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By Chris Oddo | @TheFanChild | Friday, September 23, 2022

What makes Rafael Nadal most proud when it comes to his iconic rivalry with Roger Federer?

Tennis Express

The fact that the pair managed to navigate the trials and tribulations without ever letting their mutual respect for each other wane.

Speaking about the Swiss maestro on Thursday at Laver Cup, Nadal said that the pair’s rivalry was heated but also friendly. Sportsmanship was at the heart of their legendary rivalry, which played out over 16 years and 40 matches on tour.

There was heartbreak and jubilation as the pairs fought for supremacy across two decades. But also a growing sense of respect for the way they treated one another, and a deepening friendship that persisted, despite the fact that they contested nine Grand Slam finals and 24 ATP finals in total.

“I think the memories that Roger brings to the sport, in my personal way, they are not only in matches against me,” Nadal said. “I saw him playing comfortably before I arrived on tour. I saw him having success on TV, and then I was able to have an amazing, create an amazing rivalry together.”

Nadal says that he’s happy that in the end that he and Federer recognized that personal relationships are more important than professional stepping stones and charted a course that enabled fans to experience their rivalry as more than just a battle for supremacy.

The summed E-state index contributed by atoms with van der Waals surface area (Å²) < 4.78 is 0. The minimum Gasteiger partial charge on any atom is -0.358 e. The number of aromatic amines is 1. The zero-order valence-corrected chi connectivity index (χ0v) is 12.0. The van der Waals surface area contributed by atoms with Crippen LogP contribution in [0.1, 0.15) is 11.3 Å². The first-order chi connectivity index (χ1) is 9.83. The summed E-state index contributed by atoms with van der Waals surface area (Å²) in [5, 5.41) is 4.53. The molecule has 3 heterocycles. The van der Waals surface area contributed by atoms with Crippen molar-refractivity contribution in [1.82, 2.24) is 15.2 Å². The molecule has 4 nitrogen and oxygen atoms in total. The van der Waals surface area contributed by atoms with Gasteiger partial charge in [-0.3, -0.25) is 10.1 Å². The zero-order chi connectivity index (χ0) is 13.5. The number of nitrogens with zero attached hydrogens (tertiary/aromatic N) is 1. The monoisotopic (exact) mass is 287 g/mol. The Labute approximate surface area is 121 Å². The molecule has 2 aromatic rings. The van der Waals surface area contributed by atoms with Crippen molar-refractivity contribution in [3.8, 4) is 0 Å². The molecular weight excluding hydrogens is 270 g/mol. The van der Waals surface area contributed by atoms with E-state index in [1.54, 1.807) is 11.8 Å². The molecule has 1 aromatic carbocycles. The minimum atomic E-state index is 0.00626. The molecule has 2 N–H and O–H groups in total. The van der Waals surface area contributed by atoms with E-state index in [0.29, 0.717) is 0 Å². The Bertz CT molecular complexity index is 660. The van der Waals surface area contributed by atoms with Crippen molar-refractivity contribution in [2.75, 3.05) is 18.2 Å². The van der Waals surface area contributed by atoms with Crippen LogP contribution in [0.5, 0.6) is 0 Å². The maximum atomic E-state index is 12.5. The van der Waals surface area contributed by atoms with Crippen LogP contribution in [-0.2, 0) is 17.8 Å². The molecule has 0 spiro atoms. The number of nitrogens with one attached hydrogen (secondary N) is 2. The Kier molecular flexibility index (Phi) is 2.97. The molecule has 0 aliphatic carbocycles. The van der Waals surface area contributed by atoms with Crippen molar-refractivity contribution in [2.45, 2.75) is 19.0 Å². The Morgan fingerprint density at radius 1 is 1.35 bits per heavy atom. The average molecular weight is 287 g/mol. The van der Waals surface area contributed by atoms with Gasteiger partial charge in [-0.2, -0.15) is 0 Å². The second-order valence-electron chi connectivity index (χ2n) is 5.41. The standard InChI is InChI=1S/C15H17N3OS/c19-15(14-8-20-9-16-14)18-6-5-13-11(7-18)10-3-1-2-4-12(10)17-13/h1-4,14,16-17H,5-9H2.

In the end the dynamic duo benefitted from being the original big Three rivalry and embraced their roles as founding members of tennis’ Big Three and Big Four.

"On the other hand, something that probably we are very proud of [is the fact that is has been] a friendly rivalry," Nadal told reporters. "Not easy sometimes, because we are playing for such an important things for our tennis career, but at the same time we were able to understand that at the end, personal relationships are more important than sometimes professional things. We were able to handle it I think the proper way.”

Fitting then that Federer’s career will end with Nadal by his side at the doubles court in Laver Cup, rather than across the net.